Game review: Horizon Zero Dawn

For many years now I’ve lamented that there have been very few major game releases that focus on (or even include) dinosaurs. Imagine then, my excitement when Horizon Zero Dawn was announced showcasing not just dinosaurs, but giant metal ones looking every bit as awe-inspiring as the first time the T-Rex reared his head in Jurassic park…

I’ll start with a brief description of what the game actually is: Horizon Zero Dawn is a third person, open world game that follows the story of a young woman named Aloy who, (for unknown reasons) is outcast from her tribe of the Nora and is left to survive with the patriarchal figure Rost. The story starts with this initial story and a few hours in, the plot is enhanced as you’re released into a world after technology has failed. Tribes refer to modern day society as the “old ones,” and the landscape contains a myriad of mechanical marvels roaming the plains, as well as decrepit modern day ruins and natural splendour as far as the eye can see.

Then, as this new world opens up to you, it’s time to pull out your trusty bow and arrow and start shooting every single thing you see directly in the face… or not. As you’ll learn as you progress through the metal savanna is that each beast you come up against has a specific weakness that you can use to your advantage. A lot of the time a lovely face shot is nowhere near as devastating as a flaming arrow to a power canister mounted on the back of your target. This ability to stalk and work out exactly the best way of taking out your prey takes what could have been a pretty standard run and gun affair and takes it to a tactical hunt, giving you a sense of accomplishment and wonder every time you manage to survive and loot your fallen adversary.

Combat-wise you’ll start with a trusty bow, arrow and spear, but as you progress you’ll gain new weapons like tripwires, ropecasters, a thing that fires loads of arrows, slingshots and better bows. The way these new weapons change combat is vast and the first time you set down an explosive tripwire and lure a Thunderjaw into it, or tie down a Glinthawk with the ropecaster before blasting it in the freezer sack till it explodes is amazing and the amount of depth the combat gains from multiple weapons and play styles makes each encounter as exciting as the last.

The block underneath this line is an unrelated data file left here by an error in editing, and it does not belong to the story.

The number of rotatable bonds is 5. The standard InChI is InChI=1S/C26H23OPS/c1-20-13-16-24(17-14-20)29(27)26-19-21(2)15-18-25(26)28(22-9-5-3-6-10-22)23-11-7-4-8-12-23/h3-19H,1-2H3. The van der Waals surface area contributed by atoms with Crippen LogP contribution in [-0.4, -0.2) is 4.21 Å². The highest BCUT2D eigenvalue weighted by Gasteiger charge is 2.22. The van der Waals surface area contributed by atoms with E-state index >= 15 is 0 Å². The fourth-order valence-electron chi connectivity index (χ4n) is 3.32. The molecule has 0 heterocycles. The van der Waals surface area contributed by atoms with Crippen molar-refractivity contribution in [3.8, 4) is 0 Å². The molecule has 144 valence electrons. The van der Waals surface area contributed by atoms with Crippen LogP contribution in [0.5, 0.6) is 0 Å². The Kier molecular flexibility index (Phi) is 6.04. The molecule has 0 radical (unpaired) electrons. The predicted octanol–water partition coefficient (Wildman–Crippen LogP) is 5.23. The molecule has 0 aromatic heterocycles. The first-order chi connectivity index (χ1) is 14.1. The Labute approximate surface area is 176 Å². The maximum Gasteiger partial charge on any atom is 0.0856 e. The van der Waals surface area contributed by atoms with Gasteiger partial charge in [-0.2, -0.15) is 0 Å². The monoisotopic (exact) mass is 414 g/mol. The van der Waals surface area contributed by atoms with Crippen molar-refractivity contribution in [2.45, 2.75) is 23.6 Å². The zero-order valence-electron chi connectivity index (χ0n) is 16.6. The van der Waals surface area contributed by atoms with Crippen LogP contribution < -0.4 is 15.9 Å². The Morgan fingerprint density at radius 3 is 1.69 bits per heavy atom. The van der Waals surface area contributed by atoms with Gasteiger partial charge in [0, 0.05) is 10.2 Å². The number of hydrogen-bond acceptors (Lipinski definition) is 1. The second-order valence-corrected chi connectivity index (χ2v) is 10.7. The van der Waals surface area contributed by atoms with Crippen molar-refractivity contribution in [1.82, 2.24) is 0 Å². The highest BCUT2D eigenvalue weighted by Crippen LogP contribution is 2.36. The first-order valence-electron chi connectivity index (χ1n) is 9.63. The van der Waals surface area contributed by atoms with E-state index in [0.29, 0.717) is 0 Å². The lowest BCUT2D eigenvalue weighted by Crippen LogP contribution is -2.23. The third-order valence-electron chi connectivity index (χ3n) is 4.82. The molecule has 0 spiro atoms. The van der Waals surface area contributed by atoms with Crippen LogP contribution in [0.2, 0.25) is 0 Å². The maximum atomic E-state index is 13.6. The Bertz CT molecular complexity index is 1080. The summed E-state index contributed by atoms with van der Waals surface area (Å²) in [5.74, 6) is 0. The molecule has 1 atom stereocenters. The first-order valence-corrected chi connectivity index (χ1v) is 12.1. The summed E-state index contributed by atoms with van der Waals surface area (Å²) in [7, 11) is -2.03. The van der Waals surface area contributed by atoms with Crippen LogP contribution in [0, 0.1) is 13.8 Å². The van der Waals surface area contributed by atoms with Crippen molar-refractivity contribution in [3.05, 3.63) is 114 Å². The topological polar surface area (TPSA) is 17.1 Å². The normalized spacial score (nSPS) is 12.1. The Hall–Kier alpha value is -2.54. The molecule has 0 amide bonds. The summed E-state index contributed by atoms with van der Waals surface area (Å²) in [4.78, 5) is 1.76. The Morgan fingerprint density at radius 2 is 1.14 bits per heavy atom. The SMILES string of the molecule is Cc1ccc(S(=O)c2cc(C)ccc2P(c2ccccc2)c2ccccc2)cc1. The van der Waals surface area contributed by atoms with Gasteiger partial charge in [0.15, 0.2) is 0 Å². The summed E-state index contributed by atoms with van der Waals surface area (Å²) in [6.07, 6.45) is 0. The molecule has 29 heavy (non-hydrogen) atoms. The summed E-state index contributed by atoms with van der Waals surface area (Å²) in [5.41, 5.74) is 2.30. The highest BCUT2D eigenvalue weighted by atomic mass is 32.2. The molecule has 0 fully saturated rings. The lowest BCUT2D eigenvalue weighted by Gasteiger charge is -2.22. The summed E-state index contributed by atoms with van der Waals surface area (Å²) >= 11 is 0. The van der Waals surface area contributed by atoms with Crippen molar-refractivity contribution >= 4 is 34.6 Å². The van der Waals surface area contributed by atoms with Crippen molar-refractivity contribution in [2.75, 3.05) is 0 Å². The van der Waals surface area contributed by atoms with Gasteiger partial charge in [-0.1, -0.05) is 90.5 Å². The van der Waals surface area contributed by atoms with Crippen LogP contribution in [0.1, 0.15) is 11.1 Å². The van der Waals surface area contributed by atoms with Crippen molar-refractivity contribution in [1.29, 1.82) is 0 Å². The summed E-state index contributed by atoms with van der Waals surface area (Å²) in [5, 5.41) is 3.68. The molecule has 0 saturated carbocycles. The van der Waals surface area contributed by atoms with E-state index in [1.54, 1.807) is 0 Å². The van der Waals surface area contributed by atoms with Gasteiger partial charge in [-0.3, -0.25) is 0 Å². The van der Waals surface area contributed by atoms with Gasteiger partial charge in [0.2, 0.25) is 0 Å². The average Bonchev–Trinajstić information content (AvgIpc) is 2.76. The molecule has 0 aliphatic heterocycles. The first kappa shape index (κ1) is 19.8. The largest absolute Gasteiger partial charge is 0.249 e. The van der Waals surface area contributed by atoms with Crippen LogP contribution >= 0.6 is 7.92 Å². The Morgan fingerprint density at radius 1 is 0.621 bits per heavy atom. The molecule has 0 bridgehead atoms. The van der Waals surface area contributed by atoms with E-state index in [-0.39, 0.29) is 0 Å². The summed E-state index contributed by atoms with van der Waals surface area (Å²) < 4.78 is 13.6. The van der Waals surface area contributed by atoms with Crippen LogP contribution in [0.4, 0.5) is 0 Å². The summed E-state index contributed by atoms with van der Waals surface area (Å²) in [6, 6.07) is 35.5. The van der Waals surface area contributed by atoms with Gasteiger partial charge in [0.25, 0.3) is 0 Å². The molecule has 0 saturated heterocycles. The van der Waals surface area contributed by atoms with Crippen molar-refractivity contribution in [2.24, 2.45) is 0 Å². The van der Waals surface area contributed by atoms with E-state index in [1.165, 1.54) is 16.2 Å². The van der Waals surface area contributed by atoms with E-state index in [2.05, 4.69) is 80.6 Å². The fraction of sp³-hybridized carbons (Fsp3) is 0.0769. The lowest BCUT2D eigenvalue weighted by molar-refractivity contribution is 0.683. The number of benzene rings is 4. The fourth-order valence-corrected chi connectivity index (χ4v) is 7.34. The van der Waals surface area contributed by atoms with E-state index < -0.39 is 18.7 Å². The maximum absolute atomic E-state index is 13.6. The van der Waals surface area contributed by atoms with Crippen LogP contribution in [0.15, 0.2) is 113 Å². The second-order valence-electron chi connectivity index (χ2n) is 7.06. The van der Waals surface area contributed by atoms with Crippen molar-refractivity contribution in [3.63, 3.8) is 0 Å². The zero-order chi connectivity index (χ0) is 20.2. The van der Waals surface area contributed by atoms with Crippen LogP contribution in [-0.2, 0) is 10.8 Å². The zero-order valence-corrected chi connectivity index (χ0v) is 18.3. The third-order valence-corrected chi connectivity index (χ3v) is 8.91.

The way you learn about an enemy’s weakness is down to your ‘Focus’, a device you collect early in the story that allows you to communicate with machines and read data along the journey. This is a massive help later on when you come across multiple enemies. You have the ability to Tag each one, see their movements through walls and plan your exploration. It also gives you information about anything of interest in the world.

The graphics in this game are insane; utilising the ‘Decima’ engine, it showcases how good games can look. The mixture of sprawling foliage and giant mechanical structures hidden just over the horizon is a beautiful juxtaposition, and each individual panel on the bodies of the robosaurs perfectly reflect light, texture and sheen, just like real materials would. On top of the fantastic graphics, the game also runs a great frame-rate. Even though it’s locked at 30fps (not too impressive), it’s stable and one of the few open world games that isn’t hindered from any slowdown when a big mecha fight breaks out.

For me personally, the idea of open world gaming was getting old, and I was starting to get really sick of it. However, from the moment I started playing Horizon I was instantly hooked… despite the clichés, because unlike a lot of other games each new encounter always feels new and exciting.

I’m a big fan of Horizon Zero Dawn, I’ve finally found an open world game that is not only complete (no micro-transactions or DLC at release), but that has also convinced me that spending the hours necessary to finish it, will be well worth the effort! For more information on how to make the best of your gaming set up, why not pop into one of our stores today.

Author: Hal, Plymouth store